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The Argument from Marginal Cases: A Philosophical and Theological Defense

Eating and Believing : Interdisciplinary Perspectives on Vegetarianism and Theology

A Continuum, 2008

Book chapter

...There has recently been an explosion of interest, in theology and religious studies, regarding our current environmental crisis in general, and the moral status of nonhuman animals (hereafter: animals) in particular. This interest often...

Using Other Animals For Labour

David L. Clough

David L. Clough is Professor of Theological Ethics in the Department of Theology and Religious Studies at the University of Chester, UK. Author affiliation details are correct at time of print publication.

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On Animals : Volume Two: Theological Ethics

T&T Clark, 2018

Book chapter

...Using the bodies of other animals to produce food, clothing and textiles, as discussed in the previous two chapters, is certainly labour of a kind. Jason Hribal identifies such work as the labour of reproduction: ‘Oxen, bulls, cows...

Towards A Christian Animal Ethics

David L. Clough

David L. Clough is Professor of Theological Ethics in the Department of Theology and Religious Studies at the University of Chester, UK. Author affiliation details are correct at time of print publication.

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On Animals : Volume Two: Theological Ethics

T&T Clark, 2018

Book chapter

...As noted in the Introduction, addressing the ethical question of whether what humans are doing to other animals is justifiable turns out to be complex and contested. This chapter addresses some of the preliminary questions that arise...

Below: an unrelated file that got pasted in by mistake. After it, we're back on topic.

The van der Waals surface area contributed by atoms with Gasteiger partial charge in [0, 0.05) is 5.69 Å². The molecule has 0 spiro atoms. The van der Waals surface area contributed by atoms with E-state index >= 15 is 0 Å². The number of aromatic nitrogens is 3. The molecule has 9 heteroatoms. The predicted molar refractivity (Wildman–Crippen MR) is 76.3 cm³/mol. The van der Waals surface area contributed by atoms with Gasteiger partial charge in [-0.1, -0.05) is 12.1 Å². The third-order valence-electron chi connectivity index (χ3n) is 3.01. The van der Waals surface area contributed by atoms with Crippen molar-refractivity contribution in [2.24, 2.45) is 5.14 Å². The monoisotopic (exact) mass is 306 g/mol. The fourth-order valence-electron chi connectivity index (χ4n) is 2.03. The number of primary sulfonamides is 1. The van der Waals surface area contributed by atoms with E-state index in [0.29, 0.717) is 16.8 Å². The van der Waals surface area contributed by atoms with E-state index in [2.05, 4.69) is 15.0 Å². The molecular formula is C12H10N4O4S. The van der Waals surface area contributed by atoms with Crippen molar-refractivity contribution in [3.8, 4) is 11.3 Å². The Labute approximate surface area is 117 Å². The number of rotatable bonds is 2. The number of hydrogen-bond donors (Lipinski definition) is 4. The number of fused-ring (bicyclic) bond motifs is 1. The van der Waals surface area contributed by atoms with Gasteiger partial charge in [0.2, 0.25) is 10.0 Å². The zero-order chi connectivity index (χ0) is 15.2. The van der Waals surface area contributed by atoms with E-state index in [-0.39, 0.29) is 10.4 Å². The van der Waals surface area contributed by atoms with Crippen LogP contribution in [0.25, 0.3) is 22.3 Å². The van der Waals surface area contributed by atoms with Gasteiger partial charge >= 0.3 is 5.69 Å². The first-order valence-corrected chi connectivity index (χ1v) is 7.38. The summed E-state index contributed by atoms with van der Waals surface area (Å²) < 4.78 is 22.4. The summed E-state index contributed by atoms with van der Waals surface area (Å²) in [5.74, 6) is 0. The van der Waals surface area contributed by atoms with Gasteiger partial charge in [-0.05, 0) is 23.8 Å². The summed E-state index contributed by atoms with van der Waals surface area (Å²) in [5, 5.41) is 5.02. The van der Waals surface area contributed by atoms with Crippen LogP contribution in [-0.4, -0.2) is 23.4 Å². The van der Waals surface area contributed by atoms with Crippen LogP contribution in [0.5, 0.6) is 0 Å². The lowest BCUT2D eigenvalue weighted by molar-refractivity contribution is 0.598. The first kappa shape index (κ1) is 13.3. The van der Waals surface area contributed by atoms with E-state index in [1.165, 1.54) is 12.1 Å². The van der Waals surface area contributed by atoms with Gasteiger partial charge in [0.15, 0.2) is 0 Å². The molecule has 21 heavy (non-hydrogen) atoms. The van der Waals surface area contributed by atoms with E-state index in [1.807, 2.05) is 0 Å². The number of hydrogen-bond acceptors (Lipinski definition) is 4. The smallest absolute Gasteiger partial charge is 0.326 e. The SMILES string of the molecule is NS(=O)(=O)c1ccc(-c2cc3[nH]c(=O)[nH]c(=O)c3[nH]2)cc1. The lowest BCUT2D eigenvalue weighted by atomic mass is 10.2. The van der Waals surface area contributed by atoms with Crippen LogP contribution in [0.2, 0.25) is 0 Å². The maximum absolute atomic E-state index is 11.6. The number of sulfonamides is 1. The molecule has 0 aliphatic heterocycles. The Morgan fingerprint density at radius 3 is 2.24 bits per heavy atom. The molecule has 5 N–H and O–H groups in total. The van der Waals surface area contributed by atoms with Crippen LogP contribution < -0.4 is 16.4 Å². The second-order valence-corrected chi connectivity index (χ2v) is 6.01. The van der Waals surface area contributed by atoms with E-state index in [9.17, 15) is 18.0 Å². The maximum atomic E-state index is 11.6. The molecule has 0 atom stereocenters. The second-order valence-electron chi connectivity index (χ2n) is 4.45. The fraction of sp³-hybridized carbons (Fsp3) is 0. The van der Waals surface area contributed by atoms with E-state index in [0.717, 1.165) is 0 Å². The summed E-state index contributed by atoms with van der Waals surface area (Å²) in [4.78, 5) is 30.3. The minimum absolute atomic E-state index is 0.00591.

The reverence for life argument

Kerry Walters

Kerry Walters is William Bittinger Professor of Philosophy at Gettysburg College, PA, USA, where he also co-founded the Peace and Justice Studies program. Author affiliation details are correct at time of print publication.

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Vegetarianism: A Guide for the Perplexed

Continuum, 2012

Book chapter

...The Christian argument for vegetarianism is simple: since animals belong to God, have value to God, and live for God, then their needless destruction is sinful. The first great vow: I renounce all killing of living beings...

Coffee and the Jews

Dinah Lenney

Dinah Lenny is Editor-at-Large for the Los Angeles Review of Books and a faculty member at the Bennington Writing Seminar as well as the Rainier Writing Workshop. She is the author or editor of four books, including Brief Encounters: A Collection of Contemporary Nonfiction (co-editor, 2015), The Object Parade (2015), and Bigger than Life: A Murder, a Memoir (2011). Her essays and reviews have been published in the Paris Review, the Los Angeles Review of Books, the Los Angeles Times, the New York Times, the Washington Post, and the Rumpus, among other publications. Author affiliation details are correct at time of print publication.

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Coffee

Bloomsbury Academic, 2020

Book chapter